I remember finishing high school and thinking back about my academic career up to that point—Wow, that was a long journey. But then, college flew by, and, suddenly, I was a proper adult. Next thing I know, I’ve got a family of my own and have gray in my beard. I recall that reflective moment I had at the end of high school because my Dad made the point on the day of my graduation—as many parents and grandparents do—that time goes by so fast. "Time flies by," said Dad, "…so take time to enjoy life, for what it is, as you live it, because one day, you’ll be old like me, telling your kids how fast it goes."
Now, I’m 37, and, though I’m certainly not "old" (depending on who you ask, of course), it’s been a little over half my life since my Dad asked me to think on that after graduating high school. Like many others, maybe I didn't heed that advice as well as I could have. What I do know is that the second half went by a hell of a lot faster than the first, and I’m not dying here or anything like that; rather, I'm just thinking about how important it is to be mindful of the present and, essentially, counting my blessings, as opposed to "dreaming of the future" as we often get caught up doing (e.g., one day meeting the right person, buying a house, or having the perfect job).
It’s funny how I used to think about "old people" and the advice they give—"Things were better back in my day" (e.g., declinism) and all that kind of stuff. But, those who talk about time flying—yeah, it’s true, especially when you sit down and reflect. So, that’s what this is—not so much a lament but, rather, a reflection.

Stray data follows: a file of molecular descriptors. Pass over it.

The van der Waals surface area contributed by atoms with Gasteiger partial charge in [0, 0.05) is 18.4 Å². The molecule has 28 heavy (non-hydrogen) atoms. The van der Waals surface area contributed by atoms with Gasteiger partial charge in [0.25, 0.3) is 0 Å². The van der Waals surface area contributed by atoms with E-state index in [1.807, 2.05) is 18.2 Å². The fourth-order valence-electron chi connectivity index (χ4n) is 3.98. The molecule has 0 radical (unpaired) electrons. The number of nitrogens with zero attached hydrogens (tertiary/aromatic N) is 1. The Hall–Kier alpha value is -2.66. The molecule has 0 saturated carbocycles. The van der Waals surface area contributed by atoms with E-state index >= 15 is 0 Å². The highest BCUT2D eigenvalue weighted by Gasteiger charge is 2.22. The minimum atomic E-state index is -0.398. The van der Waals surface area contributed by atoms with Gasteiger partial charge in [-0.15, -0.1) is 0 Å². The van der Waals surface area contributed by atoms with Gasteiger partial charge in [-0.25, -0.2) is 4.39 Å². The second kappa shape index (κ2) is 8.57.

So, why does time fly? Time is relative...the experiences we build up and the manner in which we react (or fail to react, for instance, with respect to enthusiasm) to what has become our "everyday events" facilitate this "flying by." Now, we could go on and on about the relativity of time, why childhood events stick with us, and why we can’t even remember what we had for breakfast, but that’s not the endpoint of this piece. What good is that for someone in their late 30s or older, apart from having a simple, blog post–sized explanation?
Don't Wish Your Life Away
The point is, we’re not getting any younger here and—a related piece of advice my Mom gave me time and time again—"Don’t wish your life away." Stop "wishing" and waiting for the next milestone in your life. You might be waiting a while, and, as time goes by, we might wind up feeling we wasted most of our time simply waiting. Think about five-year-old you and all the joy and excitement that version of you got from the mundane.
One of the best pieces of advice that I can give regarding coping strategies is somewhat akin to perspectives from the "mindfulness craze": Be present in the now. Find joy and excitement in your life in the now and drink it up, regardless of how bad things are (as you might perceive them) or what you're waiting for, because if and when you finally get what you want, it might not be as great as you initially thought, and all you’ve really got to show for it is wasted time.
To conclude, my three-year-old has recently learned how to ask for "five more minutes" before bed, like many parents will well know about. Maybe you recall asking for those five minutes yourself. Well, if your kid has been good, give them the five minutes—it’s not much to you, and it's a whole lot to them, and it gives you just a little bit of extra time to spend with them.